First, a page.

QMutexLocker Class

The QMutexLocker class is a convenience class that simplifies locking and unlocking mutexes. More...

Header: #include <QMutexLocker>
qmake: QT += core

Note: All functions in this class are thread-safe.

Public Functions

QMutexLocker(QMutex * mutex)
~QMutexLocker()

Static Public Members

QMutex * mutex()
void relock()
void unlock()

Detailed Description

The QMutexLocker class is a convenience class that simplifies locking and unlocking mutexes.

Locking and unlocking a QMutex in complex functions and statements or in exception handling code is error-prone and difficult to debug. QMutexLocker can be used in such situations to ensure that the state of the mutex is always well-defined.

QMutexLocker should be created within a function where a QMutex needs to be locked. The mutex is locked when QMutexLocker is created. You can unlock and relock the mutex with unlock() and relock(). If locked, the mutex will be unlocked when the QMutexLocker is destroyed.

For example, this complex function locks a QMutex upon entering the function and unlocks the mutex at all the exit points:

int complexFunction(int flag)
{
    mutex.lock();

    int retVal = 0;

    switch (flag) {
    case 0:
    case 1:
        retVal = moreComplexFunction(flag);
        break;
    case 2:
        {
            int status = anotherFunction();
            if (status < 0) {
                mutex.unlock();
                return -2;
            }
            retVal = status + flag;
        }
        break;
    default:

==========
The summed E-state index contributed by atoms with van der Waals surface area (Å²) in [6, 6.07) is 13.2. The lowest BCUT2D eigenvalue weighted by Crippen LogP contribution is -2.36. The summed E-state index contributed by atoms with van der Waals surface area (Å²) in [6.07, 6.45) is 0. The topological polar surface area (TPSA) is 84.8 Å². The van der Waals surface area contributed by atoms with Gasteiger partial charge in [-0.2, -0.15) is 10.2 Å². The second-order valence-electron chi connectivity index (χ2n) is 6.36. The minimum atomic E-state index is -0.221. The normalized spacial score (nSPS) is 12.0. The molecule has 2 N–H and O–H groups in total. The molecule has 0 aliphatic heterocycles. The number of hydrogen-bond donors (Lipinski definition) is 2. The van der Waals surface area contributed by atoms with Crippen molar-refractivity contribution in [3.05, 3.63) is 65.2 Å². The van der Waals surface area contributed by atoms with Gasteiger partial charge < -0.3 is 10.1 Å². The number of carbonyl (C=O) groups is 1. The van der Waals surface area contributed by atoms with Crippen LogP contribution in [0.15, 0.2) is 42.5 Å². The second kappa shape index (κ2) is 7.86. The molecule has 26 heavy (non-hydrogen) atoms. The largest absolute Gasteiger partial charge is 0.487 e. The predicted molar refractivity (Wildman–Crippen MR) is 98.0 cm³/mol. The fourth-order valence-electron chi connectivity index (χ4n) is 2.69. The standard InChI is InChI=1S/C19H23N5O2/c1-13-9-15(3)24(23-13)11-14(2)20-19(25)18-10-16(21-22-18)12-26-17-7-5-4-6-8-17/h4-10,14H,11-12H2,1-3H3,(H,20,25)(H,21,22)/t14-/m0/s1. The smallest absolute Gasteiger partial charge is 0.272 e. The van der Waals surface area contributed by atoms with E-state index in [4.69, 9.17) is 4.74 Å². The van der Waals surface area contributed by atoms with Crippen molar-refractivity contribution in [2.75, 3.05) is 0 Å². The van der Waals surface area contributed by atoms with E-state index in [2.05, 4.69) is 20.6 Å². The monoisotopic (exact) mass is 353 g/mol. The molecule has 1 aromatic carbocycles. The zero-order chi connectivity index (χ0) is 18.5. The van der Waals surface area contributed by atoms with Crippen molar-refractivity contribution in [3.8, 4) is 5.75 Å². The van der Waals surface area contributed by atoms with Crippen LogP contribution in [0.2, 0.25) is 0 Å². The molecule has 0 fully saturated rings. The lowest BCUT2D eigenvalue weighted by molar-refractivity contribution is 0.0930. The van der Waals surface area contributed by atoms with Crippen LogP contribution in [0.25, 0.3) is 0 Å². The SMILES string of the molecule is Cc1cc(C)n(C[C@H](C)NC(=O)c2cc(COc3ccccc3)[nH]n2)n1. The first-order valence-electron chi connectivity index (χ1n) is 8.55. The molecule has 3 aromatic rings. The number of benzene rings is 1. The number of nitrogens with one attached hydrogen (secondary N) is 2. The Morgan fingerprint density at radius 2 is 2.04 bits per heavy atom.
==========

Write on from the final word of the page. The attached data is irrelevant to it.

if (flag > 10) {
            mutex.unlock();
            return -1;
        }
        break;
    }

    mutex.unlock();
    return retVal;
}

This example function will get more complicated as it is developed, which increases the likelihood that errors will occur.

Using QMutexLocker greatly simplifies the code, and makes it more readable:

int complexFunction(int flag)
{
    QMutexLocker locker(&mutex);

    int retVal = 0;

    switch (flag) {
    case 0:
    case 1:
        return moreComplexFunction(flag);
    case 2:
        {
            int status = anotherFunction();
            if (status < 0)
                return -2;
            retVal = status + flag;
        }
        break;
    default:
        if (flag > 10)
            return -1;
        break;
    }

    return retVal;
}

Now, the mutex will always be unlocked when the QMutexLocker object is destroyed (when the function returns since locker is an auto variable).

The same principle applies to code that throws and catches exceptions. An exception that is not caught in the function that has locked the mutex has no way of unlocking the mutex before the exception is passed up the stack to the calling function.

QMutexLocker also provides a mutex() member function that returns the mutex on which the QMutexLocker is operating. This is useful for code that needs access to the mutex, such as QWaitCondition::wait(). For example:

class SignalWaiter
{
private:
    QMutexLocker locker;

public:
    SignalWaiter(QMutex *mutex)
        : locker(mutex)
    {
    }

    void waitForSignal()
    {
        ...
        while (!signalled)
            waitCondition.wait(locker.mutex());
        ...
    }
};

See also QReadLocker, QWriteLocker, and QMutex.

Member Function Documentation

QMutexLocker::QMutexLocker(QMutex * mutex)

Constructs a QMutexLocker and locks mutex. The mutex will be unlocked when the QMutexLocker is destroyed. If mutex is zero, QMutexLocker does nothing.

See also QMutex::lock().

QMutexLocker::~QMutexLocker()

Destroys the QMutexLocker and unlocks the mutex that was locked in the constructor.

See also QMutex::unlock().

QMutex * QMutexLocker::mutex() [static]

Returns the mutex on which the QMutexLocker is operating.

void QMutexLocker::relock() [static]

Relocks an unlocked mutex locker.

See also unlock().

void QMutexLocker::unlock() [static]

Unlocks this mutex locker. You can use relock() to lock it again. It does not need to be locked when destroyed.

See also relock().

Notes provided by the Qt Community

No notes